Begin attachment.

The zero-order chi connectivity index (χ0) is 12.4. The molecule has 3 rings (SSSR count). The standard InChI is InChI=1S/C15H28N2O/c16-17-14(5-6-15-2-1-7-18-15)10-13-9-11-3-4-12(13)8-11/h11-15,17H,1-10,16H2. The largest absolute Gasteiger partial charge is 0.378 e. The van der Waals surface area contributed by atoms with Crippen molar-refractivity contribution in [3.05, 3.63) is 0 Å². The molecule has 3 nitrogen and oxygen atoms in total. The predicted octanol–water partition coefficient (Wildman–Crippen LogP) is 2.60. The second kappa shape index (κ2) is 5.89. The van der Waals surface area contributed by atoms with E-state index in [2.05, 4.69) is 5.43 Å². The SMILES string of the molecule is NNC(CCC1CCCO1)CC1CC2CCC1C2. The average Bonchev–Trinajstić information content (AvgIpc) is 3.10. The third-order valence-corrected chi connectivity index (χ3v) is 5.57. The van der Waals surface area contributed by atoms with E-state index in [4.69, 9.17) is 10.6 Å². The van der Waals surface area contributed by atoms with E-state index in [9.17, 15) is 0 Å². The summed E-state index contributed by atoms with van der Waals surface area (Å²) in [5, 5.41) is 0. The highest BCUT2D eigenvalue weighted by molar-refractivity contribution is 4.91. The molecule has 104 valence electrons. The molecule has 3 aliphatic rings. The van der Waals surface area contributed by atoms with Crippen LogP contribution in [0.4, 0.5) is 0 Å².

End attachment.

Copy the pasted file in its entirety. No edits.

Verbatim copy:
The zero-order chi connectivity index (χ0) is 12.4. The molecule has 3 rings (SSSR count). The standard InChI is InChI=1S/C15H28N2O/c16-17-14(5-6-15-2-1-7-18-15)10-13-9-11-3-4-12(13)8-11/h11-15,17H,1-10,16H2. The largest absolute Gasteiger partial charge is 0.378 e. The van der Waals surface area contributed by atoms with Crippen molar-refractivity contribution in [3.05, 3.63) is 0 Å². The molecule has 3 nitrogen and oxygen atoms in total. The predicted octanol–water partition coefficient (Wildman–Crippen LogP) is 2.60. The second kappa shape index (κ2) is 5.89. The van der Waals surface area contributed by atoms with E-state index in [2.05, 4.69) is 5.43 Å². The SMILES string of the molecule is NNC(CCC1CCCO1)CC1CC2CCC1C2. The average Bonchev–Trinajstić information content (AvgIpc) is 3.10. The third-order valence-corrected chi connectivity index (χ3v) is 5.57. The van der Waals surface area contributed by atoms with E-state index in [4.69, 9.17) is 10.6 Å². The van der Waals surface area contributed by atoms with E-state index in [9.17, 15) is 0 Å². The summed E-state index contributed by atoms with van der Waals surface area (Å²) in [5, 5.41) is 0. The highest BCUT2D eigenvalue weighted by molar-refractivity contribution is 4.91. The molecule has 104 valence electrons. The molecule has 3 aliphatic rings. The van der Waals surface area contributed by atoms with Crippen LogP contribution in [0.4, 0.5) is 0 Å².